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Having had a lean year with the while ball, Lyon will be hoping to have made up ground on Cummins in the two-Test series against Pakistan in October – a series the quick missed. He should pick up crucial votes from his eight-wicket effort in the second Test, as well as big points for his performances in the Adelaide (8-205) and (8-106) Perth Tests against India.

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Aaron Finch

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The Australian ODI captain scored the most runs in all formats for Australia during the voting period, scoring 1302 runs at an average of 38.29. He made the most centuries with four, while the next highest run scorer was Travis Head with 813. His medal chances are hindered by the paucity of success he has enjoyed in the Test arena.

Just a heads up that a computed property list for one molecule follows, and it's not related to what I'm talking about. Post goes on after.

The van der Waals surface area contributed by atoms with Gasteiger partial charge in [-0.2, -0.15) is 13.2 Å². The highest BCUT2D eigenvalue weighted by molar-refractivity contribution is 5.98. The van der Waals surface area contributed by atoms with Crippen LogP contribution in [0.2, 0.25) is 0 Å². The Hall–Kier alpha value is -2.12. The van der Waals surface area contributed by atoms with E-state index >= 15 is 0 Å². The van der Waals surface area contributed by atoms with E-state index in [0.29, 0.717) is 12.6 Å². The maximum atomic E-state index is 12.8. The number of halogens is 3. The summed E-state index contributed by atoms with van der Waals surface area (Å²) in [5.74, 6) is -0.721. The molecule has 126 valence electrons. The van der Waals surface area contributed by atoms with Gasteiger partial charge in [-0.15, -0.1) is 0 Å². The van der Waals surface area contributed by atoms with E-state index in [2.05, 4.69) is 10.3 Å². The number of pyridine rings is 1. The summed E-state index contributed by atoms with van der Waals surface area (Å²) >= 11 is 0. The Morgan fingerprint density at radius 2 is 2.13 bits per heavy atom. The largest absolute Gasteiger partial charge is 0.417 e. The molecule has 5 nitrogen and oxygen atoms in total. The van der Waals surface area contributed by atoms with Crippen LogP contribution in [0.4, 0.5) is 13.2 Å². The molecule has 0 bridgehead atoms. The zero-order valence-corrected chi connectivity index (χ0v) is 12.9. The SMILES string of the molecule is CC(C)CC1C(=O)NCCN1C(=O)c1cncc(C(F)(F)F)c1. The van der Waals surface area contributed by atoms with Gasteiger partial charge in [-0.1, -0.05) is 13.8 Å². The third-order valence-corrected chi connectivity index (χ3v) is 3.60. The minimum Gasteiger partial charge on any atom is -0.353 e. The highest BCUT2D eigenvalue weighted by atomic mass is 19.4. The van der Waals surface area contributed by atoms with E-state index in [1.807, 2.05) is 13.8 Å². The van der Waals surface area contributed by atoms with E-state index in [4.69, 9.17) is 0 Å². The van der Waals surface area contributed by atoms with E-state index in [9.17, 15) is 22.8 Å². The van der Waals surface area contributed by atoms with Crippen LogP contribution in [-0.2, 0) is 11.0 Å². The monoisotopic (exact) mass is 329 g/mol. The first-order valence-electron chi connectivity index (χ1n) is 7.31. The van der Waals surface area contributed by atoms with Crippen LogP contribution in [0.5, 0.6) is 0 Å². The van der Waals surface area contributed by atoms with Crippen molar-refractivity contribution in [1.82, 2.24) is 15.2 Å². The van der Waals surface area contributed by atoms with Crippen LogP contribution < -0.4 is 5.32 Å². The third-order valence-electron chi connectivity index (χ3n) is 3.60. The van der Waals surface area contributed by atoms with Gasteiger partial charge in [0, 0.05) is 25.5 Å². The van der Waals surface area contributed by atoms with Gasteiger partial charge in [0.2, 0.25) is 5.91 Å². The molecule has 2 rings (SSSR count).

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BELINDA CLARK AWARD

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What is it?

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The Belinda Clark Award has been presented to Australia’s best female cricketer of the year every year since 2002.

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Meg Lanning has claimed three of the past five awards, with Ellyse Perry claiming the award in 2016 and 2018.

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Shelley Nitschke (2009-2012) and Karen Rolton (2002, 2003, 2005, 2006) have each won the prestigious award a record four times.